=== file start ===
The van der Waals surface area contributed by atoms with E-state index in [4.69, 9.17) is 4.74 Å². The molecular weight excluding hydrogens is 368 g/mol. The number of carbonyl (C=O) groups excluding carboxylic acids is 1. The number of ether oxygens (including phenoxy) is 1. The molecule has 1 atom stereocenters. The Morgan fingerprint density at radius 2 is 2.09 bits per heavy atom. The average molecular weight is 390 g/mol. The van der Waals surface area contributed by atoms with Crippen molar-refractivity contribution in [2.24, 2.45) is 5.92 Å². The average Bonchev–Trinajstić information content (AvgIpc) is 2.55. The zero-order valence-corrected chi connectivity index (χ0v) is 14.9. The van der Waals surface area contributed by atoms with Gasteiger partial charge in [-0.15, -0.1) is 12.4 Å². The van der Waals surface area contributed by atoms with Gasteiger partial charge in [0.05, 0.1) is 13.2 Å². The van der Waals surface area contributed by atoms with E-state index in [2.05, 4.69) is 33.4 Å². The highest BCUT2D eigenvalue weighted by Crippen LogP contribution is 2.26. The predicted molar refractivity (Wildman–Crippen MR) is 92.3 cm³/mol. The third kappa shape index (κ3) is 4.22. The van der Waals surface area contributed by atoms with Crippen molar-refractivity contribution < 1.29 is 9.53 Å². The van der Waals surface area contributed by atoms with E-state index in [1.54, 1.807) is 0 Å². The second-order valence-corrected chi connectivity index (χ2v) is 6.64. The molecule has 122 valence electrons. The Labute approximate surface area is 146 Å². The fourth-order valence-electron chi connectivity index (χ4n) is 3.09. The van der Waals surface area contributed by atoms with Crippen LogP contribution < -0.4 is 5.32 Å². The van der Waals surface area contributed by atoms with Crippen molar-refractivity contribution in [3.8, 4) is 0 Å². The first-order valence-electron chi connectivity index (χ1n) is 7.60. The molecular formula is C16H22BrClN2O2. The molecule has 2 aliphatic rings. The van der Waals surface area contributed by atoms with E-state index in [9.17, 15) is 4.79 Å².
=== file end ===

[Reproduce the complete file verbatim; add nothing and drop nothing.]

The van der Waals surface area contributed by atoms with E-state index in [4.69, 9.17) is 4.74 Å². The molecular weight excluding hydrogens is 368 g/mol. The number of carbonyl (C=O) groups excluding carboxylic acids is 1. The number of ether oxygens (including phenoxy) is 1. The molecule has 1 atom stereocenters. The Morgan fingerprint density at radius 2 is 2.09 bits per heavy atom. The average molecular weight is 390 g/mol. The van der Waals surface area contributed by atoms with Crippen molar-refractivity contribution in [2.24, 2.45) is 5.92 Å². The average Bonchev–Trinajstić information content (AvgIpc) is 2.55. The zero-order valence-corrected chi connectivity index (χ0v) is 14.9. The van der Waals surface area contributed by atoms with Gasteiger partial charge in [-0.15, -0.1) is 12.4 Å². The van der Waals surface area contributed by atoms with Gasteiger partial charge in [0.05, 0.1) is 13.2 Å². The van der Waals surface area contributed by atoms with E-state index in [2.05, 4.69) is 33.4 Å². The highest BCUT2D eigenvalue weighted by Crippen LogP contribution is 2.26. The predicted molar refractivity (Wildman–Crippen MR) is 92.3 cm³/mol. The third kappa shape index (κ3) is 4.22. The van der Waals surface area contributed by atoms with Crippen molar-refractivity contribution < 1.29 is 9.53 Å². The van der Waals surface area contributed by atoms with E-state index in [1.54, 1.807) is 0 Å². The second-order valence-corrected chi connectivity index (χ2v) is 6.64. The molecule has 122 valence electrons. The Labute approximate surface area is 146 Å². The fourth-order valence-electron chi connectivity index (χ4n) is 3.09. The van der Waals surface area contributed by atoms with Crippen LogP contribution < -0.4 is 5.32 Å². The van der Waals surface area contributed by atoms with Crippen molar-refractivity contribution in [3.8, 4) is 0 Å². The first-order valence-electron chi connectivity index (χ1n) is 7.60. The molecular formula is C16H22BrClN2O2. The molecule has 2 aliphatic rings. The van der Waals surface area contributed by atoms with E-state index in [9.17, 15) is 4.79 Å².